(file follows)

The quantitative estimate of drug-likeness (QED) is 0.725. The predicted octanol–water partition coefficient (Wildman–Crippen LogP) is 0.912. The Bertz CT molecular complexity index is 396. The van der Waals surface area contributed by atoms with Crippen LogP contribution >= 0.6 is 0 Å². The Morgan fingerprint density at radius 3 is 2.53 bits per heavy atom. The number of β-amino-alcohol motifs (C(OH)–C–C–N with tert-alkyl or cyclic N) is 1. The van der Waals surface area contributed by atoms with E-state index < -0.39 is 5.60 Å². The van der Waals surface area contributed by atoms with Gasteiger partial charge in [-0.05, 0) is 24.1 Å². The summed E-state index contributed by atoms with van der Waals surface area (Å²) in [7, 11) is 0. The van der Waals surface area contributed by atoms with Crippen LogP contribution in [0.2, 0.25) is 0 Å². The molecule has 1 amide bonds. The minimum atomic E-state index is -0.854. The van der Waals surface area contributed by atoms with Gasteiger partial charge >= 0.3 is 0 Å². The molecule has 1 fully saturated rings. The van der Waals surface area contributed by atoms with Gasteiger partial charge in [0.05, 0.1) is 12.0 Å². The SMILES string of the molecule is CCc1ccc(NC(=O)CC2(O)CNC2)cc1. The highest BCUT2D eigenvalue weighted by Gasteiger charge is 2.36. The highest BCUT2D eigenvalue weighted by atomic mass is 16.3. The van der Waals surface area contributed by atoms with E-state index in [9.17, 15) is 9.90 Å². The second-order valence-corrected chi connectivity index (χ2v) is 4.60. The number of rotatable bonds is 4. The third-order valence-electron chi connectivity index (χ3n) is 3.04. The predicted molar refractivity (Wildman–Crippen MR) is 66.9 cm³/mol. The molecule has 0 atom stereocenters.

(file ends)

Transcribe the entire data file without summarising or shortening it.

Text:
The quantitative estimate of drug-likeness (QED) is 0.725. The predicted octanol–water partition coefficient (Wildman–Crippen LogP) is 0.912. The Bertz CT molecular complexity index is 396. The van der Waals surface area contributed by atoms with Crippen LogP contribution >= 0.6 is 0 Å². The Morgan fingerprint density at radius 3 is 2.53 bits per heavy atom. The number of β-amino-alcohol motifs (C(OH)–C–C–N with tert-alkyl or cyclic N) is 1. The van der Waals surface area contributed by atoms with E-state index < -0.39 is 5.60 Å². The van der Waals surface area contributed by atoms with Gasteiger partial charge in [-0.05, 0) is 24.1 Å². The summed E-state index contributed by atoms with van der Waals surface area (Å²) in [7, 11) is 0. The van der Waals surface area contributed by atoms with Crippen LogP contribution in [0.2, 0.25) is 0 Å². The molecule has 1 amide bonds. The minimum atomic E-state index is -0.854. The van der Waals surface area contributed by atoms with Gasteiger partial charge >= 0.3 is 0 Å². The molecule has 1 fully saturated rings. The van der Waals surface area contributed by atoms with Gasteiger partial charge in [0.05, 0.1) is 12.0 Å². The SMILES string of the molecule is CCc1ccc(NC(=O)CC2(O)CNC2)cc1. The highest BCUT2D eigenvalue weighted by Gasteiger charge is 2.36. The highest BCUT2D eigenvalue weighted by atomic mass is 16.3. The van der Waals surface area contributed by atoms with E-state index in [9.17, 15) is 9.90 Å². The second-order valence-corrected chi connectivity index (χ2v) is 4.60. The number of rotatable bonds is 4. The third-order valence-electron chi connectivity index (χ3n) is 3.04. The predicted molar refractivity (Wildman–Crippen MR) is 66.9 cm³/mol. The molecule has 0 atom stereocenters.